No-hair today, grown tomorrow

It was a classic May day, perfect for some time by the lake in the park.  I was watching the geese when a squadron of runners stampeded by.   One of them broke stride, dashed my way and plopped down on the bench beside me.  “Hi, Mr Moire. <pant, pant>”

“Afternoon, Jeremy.  How are things?”

“Moving along, sir.  I’ve signed up for track, I think it’ll help my base-running,  I’ve met a new girl, she’s British, and that virtual particle stuff is cool but I’m having trouble fitting it into my black hole paper.”

“Here’s one angle.  Nobelist Gerard ‘t Hooft said, ‘A particle is fundamental when it’s useful to think of it as fundamental.‘  In that sense, a black hole is a fundamental particle.  Even more elementary than atoms, come to think of it.”


“It has to do with the how few numbers you need to completely specify the particle.  You’d need a gazillion terabytes for just the temperatures in the interior and oceans and atmosphere of Earth.  But if you’re making a complete description of an isolated atom you just need about two dozen numbers — three for position, three for linear momentum, one for atomic number (to identify which element it represents), one for its atomic weight (which isotope), one for its net charge if it’s been ionized, four more for nuclear and electronic spin states, maybe three or four each for the energy levels of its nuclear and electronic configuration.  So an atom is simpler than the Earth”

“And for a black hole?”

“Even simpler.  A black hole’s event horizon is smooth, so smooth that you can’t distinguish one point from another.  Therefore, no geography numbers.  Furthermore, the physics we know about says whatever’s inside that horizon is completely sealed off from the rest of the universe.  We can’t have knowledge of the contents, so we can’t use any numbers to describe it.  It’s been proven (well, almost proven) that a black hole can be completely specified with only eleven numbers — one for its total mass-energy, one for its electric charge, and three each for position, linear momentum and angular momentum.  Leave out the location and orientation information and you’ve got three numbers — mass, charge, and spin.  That’s it.”

“How about its size or it temperature?”

“Depends how you measure size.  Event horizons are spherical or nearly so, but the equations say the distance from an event horizon to where you’d think its center should be is literally infinite.  You can’t quantify a horizon’s radius, but its diameter and surface area are both well-defined.  You can calculate both of them from the mass.  That goes for the temperature, too.”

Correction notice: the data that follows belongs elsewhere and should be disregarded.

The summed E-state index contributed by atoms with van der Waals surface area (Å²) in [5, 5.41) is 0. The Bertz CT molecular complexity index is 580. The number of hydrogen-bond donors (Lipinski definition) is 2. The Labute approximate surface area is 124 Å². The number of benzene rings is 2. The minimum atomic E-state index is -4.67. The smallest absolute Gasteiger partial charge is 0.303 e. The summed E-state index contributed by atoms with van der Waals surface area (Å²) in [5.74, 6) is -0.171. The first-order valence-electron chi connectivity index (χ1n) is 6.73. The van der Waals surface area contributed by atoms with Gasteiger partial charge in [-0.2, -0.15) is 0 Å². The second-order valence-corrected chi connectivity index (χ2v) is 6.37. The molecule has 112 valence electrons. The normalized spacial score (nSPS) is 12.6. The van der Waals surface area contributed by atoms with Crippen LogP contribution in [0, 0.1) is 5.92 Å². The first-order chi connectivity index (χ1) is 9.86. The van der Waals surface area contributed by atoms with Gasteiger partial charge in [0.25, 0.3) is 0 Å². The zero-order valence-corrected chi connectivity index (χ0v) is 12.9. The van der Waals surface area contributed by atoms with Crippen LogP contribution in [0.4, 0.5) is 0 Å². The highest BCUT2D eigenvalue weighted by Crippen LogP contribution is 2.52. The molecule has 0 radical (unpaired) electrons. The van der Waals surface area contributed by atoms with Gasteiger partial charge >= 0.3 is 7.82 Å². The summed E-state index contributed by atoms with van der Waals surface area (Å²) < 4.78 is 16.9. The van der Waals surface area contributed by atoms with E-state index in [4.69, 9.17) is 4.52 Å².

“How about if it came from antimatter instead of matter?”

“Makes no difference because the gravitational stresses just tear atoms apart.”

“Wait, you said, ‘almost proven.’  What’s that about?”no hair 1

“Believe it or not, the proof is called The No-hair Theorem.  The ‘almost’ has to do with the proof’s starting assumptions.  In the simplest case, zero change and zero spin and nothing else in the Universe, you’ve got a Schwarzchild object.  The theorem’s been rigorously proven for that case — the event horizon must be perfectly spherical with no irregularities — ‘no hair’ as one balding physicist put it.”

“How about if the object spins and gets charged up, or how about if a planet or star or something falls into it?”

“Adding non-zero spin and charge makes it a Kerr-Newman object.  The theorem’s been rigorously proven for those, too.  Even an individual infalling mass has only a temporary effect.  The black hole might experience transient wrinkling but we’re guaranteed that the energy will either be radiated away as a gravitational pulse or else simply absorbed to make the object a little bigger.  Either way the event horizon goes smooth and hairless.”

“So where’s the ‘almost’ come in?”

“Reality.  The region near a real black hole is cluttered with other stuff.  You’ve seen artwork showing an accretion disk looking like Saturn’s rings around a black hole.  The material in the disk distorts what would otherwise be a spherical gravitational field.  That gnarly field’s too hairy for rigorous proofs, so far.  And then Hawking pointed out the particle fuzz…”

~~ Rich Olcott